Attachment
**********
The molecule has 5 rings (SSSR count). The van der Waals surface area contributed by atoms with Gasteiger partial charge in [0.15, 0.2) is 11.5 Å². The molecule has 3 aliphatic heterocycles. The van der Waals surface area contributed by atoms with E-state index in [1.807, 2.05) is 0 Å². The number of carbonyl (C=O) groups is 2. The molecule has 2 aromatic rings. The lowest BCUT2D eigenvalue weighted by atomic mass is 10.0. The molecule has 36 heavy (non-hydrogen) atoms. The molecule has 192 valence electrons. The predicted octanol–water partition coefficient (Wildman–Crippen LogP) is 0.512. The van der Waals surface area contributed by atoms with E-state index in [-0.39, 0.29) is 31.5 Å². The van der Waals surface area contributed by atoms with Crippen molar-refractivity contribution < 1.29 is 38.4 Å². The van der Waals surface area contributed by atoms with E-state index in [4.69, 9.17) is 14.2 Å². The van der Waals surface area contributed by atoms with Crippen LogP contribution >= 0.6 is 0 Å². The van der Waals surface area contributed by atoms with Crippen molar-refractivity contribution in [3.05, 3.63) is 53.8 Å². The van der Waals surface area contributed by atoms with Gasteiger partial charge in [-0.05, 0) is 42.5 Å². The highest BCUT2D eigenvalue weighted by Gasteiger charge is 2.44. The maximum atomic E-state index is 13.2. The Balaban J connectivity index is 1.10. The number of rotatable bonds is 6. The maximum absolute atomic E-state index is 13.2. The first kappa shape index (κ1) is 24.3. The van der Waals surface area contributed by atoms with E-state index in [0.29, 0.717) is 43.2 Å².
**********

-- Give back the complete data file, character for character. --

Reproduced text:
The molecule has 5 rings (SSSR count). The van der Waals surface area contributed by atoms with Gasteiger partial charge in [0.15, 0.2) is 11.5 Å². The molecule has 3 aliphatic heterocycles. The van der Waals surface area contributed by atoms with E-state index in [1.807, 2.05) is 0 Å². The number of carbonyl (C=O) groups is 2. The molecule has 2 aromatic rings. The lowest BCUT2D eigenvalue weighted by atomic mass is 10.0. The molecule has 36 heavy (non-hydrogen) atoms. The molecule has 192 valence electrons. The predicted octanol–water partition coefficient (Wildman–Crippen LogP) is 0.512. The van der Waals surface area contributed by atoms with E-state index in [-0.39, 0.29) is 31.5 Å². The van der Waals surface area contributed by atoms with Crippen molar-refractivity contribution < 1.29 is 38.4 Å². The van der Waals surface area contributed by atoms with E-state index in [4.69, 9.17) is 14.2 Å². The van der Waals surface area contributed by atoms with Crippen LogP contribution >= 0.6 is 0 Å². The van der Waals surface area contributed by atoms with Crippen molar-refractivity contribution in [3.05, 3.63) is 53.8 Å². The van der Waals surface area contributed by atoms with Gasteiger partial charge in [-0.05, 0) is 42.5 Å². The highest BCUT2D eigenvalue weighted by Gasteiger charge is 2.44. The maximum atomic E-state index is 13.2. The Balaban J connectivity index is 1.10. The number of rotatable bonds is 6. The maximum absolute atomic E-state index is 13.2. The first kappa shape index (κ1) is 24.3. The van der Waals surface area contributed by atoms with E-state index in [0.29, 0.717) is 43.2 Å².